Cocaine abuse and addiction can have disastrous consequences to one's health. Cocaine can cause a number of adverse reactions, some of which can be life threatening. Common side effects can include constricted blood vessels, headaches, gastrointestinal difficulties, dilated pupils, and a sharp rise in body temperature, cardiovascular rate, and blood pressure. Because a side effect of cocaine use is a decrease in appetite, individual who abuse the drug long-term can become malnourished.
If someone snorts cocaine, this can lead to loss of smell and other nasal problems such as chronic runny nose, nosebleeds and trouble swallowing. Smoking cocaine can cause lung damage and other damage to the lining of the esophagus. Injecting cocaine puts individuals at risk of vein damage, which can result in life threatening consequences under certain circumstances such as when a vein collapses. Injecting any drug such as cocaine also comes with a myriad of dangers due to need sharing that is commonplace in the drug community. Many intravenous drug users may be carriers of deadly viruses such as HIV or Hepatitis which can cause severe health consequences and even death.
Cocaine users are of particular risk of experiencing cardiovascular or cerebrovascular health consequences, such as a stroke or cardiac arrest. This is true of first time user and long-term users, and can happen suddenly and unexpectedly. These serious side effects as a result of cocaine use can cause sudden death in users, as is the case with most cocaine related deaths. The majority of cocaine related deaths are often a result of a seizure or heart attack followed by respiratory arrest. The aforementioned cocaine binges that often take place among cocaine abusers can leave the individual feeling irritable, restless and anxious. In some users, this may result in severe psychosis which could be life threatening.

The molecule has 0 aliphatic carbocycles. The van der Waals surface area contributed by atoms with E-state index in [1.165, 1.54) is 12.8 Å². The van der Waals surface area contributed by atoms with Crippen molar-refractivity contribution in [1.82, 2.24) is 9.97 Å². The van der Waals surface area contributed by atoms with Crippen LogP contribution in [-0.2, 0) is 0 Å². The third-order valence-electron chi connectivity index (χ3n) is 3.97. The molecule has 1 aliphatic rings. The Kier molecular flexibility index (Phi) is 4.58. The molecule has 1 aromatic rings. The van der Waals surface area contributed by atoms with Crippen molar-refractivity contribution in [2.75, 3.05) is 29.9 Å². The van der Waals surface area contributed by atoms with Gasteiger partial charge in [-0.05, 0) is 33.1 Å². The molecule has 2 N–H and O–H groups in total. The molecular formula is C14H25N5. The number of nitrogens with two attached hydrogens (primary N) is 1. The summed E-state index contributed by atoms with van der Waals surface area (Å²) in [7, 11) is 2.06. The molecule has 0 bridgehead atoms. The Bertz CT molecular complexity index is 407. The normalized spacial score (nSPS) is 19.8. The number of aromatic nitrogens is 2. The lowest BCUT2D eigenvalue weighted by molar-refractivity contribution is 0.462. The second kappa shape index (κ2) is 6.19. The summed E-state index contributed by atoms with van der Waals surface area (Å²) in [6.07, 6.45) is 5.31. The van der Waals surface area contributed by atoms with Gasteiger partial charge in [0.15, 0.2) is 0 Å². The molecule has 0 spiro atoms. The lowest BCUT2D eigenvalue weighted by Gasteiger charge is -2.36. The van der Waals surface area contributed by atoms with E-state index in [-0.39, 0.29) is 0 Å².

Cocaine withdrawal will typically set in when a long-term cocaine user suddenly stops taking the drug or dramatically reduces their dose. This is what makes quitting cocaine use so difficult. Cocaine withdrawal symptoms are created by the negligible amount of dopamine that the individual is naturally producing without the drug. The body has to re-adapt to function without cocaine, and the individual will manifest physical and psychological symptoms of cocaine withdrawal until the body can return to normal function. These symptoms can be overcome and it is suggested that individuals seeking to get off of cocaine get the proper support and guidance that can be offered at a drug rehab which treats cocaine addiction.